Adding a Teenager to Your Policy
If there's one thing that parents universally dread, it's adding a teen driver to their car insurance policy. It is necessary, of course, as all drivers must be insured by law (except in the state of New Hampshire).
While your insurance rates will go up no matter what, there are things that you can do to soften the blow. Read on to learn more about adding teenage drivers to an auto insurance policy.
Why is it Expensive to Insure Teen Drivers?
The price of car insurance is all about the risk that the insurance company assumes by providing coverage. The less experienced the driver, the likelier they are to be involved in an auto accident.
You only need to consider a few statistics to understand why teens are considered the riskiest group of drivers to insure:
- In 2013, the AAA Foundation for Traffic Safety reported that approximately 3,000 people were killed in crashes involving teen drivers; another 400,000 were injured.
- According to the Centers for Disease Control and Prevention, teens have a higher chance of being involved in an accident during their first year of driving.
- Approximately 33 percent of teens aged 13 to 19 who died in 2010 were killed in car accidents, according to DoSomething.org (a youth advocate organization).
When Are You Required to Insure a Teen Driver?
In most cases, you only need to officially insure a teen driver once they get their driver's license. Most insurance companies automatically cover teen drivers who have learner's permits on their parents' policies. However, contact your insurance company to confirm.
How to Get Car Insurance for a Teen
Getting car insurance for a teen driver is straightforward. Simply call your insurance company and go from there. Be sure to ask about all available discounts, and have your teen's driver's license information ready to go. If you will be adding a car at the same time, have the information for that vehicle handy, too.
Adding a teenager to your car insurance will have is a big impact on your policy. Now is a good time to do a little shopping to make sure you get the best policy available to you.
How Much Will Your Insurance Go Up?
It is almost always cheaper to add a teen to your own policy as opposed to buying them their own. However, if you insure a luxury vehicle, or if your teen is itching to be financially independent, they might be better off with their own policy.
In general, adding a teen to your policy will make your rate increase by 100% to 200%. Adding a male teen driver can increase it by as much as 227%.
Saving on Auto Insurance for a Teen Driver
No matter what, you're going to pay more for insurance with a teen driver on your policy. However, there are plenty of ways to reduce the overall cost. The following discounts and policy tweaks can help save you money.
Good Student Discount
Most insurance companies will give you a nice discount if your teen driver maintains a grade point average of 3.0 or higher. According to Consumer Reports, this can save you an average of 12%, or around $263 per year.
Sticking with the same insurance company for multiple types of insurance can save you quite a bit. If you don't already have homeowner's insurance, life insurance and other coverage from the same company, consider doing so before your teen needs to be insured.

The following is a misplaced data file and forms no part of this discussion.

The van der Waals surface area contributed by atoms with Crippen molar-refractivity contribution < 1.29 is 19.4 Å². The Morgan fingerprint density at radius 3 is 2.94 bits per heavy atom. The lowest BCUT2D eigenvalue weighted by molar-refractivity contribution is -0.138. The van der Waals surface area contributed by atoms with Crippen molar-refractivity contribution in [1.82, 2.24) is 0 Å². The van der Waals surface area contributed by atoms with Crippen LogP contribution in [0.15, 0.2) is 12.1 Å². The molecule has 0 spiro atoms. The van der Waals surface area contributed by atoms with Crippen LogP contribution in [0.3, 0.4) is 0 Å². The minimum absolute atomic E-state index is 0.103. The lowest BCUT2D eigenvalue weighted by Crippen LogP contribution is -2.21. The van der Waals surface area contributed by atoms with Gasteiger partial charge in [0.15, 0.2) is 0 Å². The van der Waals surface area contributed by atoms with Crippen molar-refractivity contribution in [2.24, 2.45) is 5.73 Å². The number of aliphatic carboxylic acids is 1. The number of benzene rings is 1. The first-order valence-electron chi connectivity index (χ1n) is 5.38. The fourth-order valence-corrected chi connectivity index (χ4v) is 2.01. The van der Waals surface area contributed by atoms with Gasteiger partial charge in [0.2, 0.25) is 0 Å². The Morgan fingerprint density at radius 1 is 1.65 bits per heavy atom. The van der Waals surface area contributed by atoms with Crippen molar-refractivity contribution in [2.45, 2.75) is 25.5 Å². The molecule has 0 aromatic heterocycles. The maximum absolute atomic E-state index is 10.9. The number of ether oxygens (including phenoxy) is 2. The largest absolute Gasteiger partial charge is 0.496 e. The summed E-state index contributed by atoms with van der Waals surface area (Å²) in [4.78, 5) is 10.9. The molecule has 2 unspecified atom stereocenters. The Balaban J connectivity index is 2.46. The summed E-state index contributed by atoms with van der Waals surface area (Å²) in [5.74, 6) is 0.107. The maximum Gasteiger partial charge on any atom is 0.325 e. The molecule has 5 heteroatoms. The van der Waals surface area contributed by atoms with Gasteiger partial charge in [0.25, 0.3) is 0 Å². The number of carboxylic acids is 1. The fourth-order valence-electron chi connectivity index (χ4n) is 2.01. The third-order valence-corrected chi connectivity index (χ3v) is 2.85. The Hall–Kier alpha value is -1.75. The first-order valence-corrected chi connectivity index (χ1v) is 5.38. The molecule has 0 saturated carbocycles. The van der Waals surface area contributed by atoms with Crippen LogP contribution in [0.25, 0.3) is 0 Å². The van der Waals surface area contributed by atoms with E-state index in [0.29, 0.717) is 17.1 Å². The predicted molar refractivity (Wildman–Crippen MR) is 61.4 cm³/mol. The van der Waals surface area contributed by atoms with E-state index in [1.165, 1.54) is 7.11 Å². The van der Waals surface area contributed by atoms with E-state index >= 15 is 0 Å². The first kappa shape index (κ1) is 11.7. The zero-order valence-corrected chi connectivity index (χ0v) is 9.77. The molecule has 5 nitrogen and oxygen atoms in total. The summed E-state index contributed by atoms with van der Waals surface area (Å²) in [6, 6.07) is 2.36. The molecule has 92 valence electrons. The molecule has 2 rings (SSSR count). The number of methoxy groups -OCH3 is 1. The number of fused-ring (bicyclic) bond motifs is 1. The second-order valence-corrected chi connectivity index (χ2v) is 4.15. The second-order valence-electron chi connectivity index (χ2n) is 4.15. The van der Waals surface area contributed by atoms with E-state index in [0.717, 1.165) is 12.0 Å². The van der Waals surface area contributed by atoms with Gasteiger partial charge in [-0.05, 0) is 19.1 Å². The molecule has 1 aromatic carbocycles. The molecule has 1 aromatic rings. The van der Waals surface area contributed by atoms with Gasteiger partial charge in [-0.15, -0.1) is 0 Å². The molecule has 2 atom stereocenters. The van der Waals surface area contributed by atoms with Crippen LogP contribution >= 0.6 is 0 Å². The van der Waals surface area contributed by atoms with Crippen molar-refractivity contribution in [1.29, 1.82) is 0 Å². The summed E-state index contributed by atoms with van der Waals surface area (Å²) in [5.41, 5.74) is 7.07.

Safe Car Discount
This isn't an official discount, but the type of car that you insure drastically impacts the price that you will pay. In general, cars with higher safety ratings are cheaper to insure. They are also safer for your teen, so it's a win-win situation.
Student Away Discount
If your teenager goes away to college and doesn't bring the car with them, you may be eligible for a "student away" discount. Most companies require the student to be attending a school that is at least 100 miles away from home. You can expect to save anywhere from 5 to 10 percent with this type of discount.
Defensive Driving Discount
It may be worth it to enroll your teen in extra defensive driving classes if it means getting a good discount. Many insurance companies will knock anywhere from 10% to 15% off the price of coverage when you show that your teen has completed a state-approved defensive driving course.
Another way to reduce your overall auto insurance rate while insuring a teen driver is by raising your deductible. However, only do so if you can legitimately afford to cover the new, higher deductible in the event of a claim.
Remember, teen drivers are overwhelmingly more likely to be involved in crashes, so there is a good chance that you will end up having to cough up your deductible at some point. Also, make sure that the reduced rate is worth it.
Some insurance companies will give you a low-mileage discount if you agree to allow them to track your driving habits with a telematics device. If your teen doesn't drive much, this option could save you up to 45% on auto insurance.
The Bottom Line on Insuring Teen Drivers
There are upsides and downsides when your teen starts driving. On the plus side, you don't have to play chauffeur nearly as often. On the downside, you are understandably nervous about having a teen on the road and more expensive car insurance.
Still, it's important to remember that this is only temporary. Before you know it, your teen will be an adult, and they will be responsible for paying for their own coverage. Until then, put the above tips to work to save as much as possible on insuring your teen driver.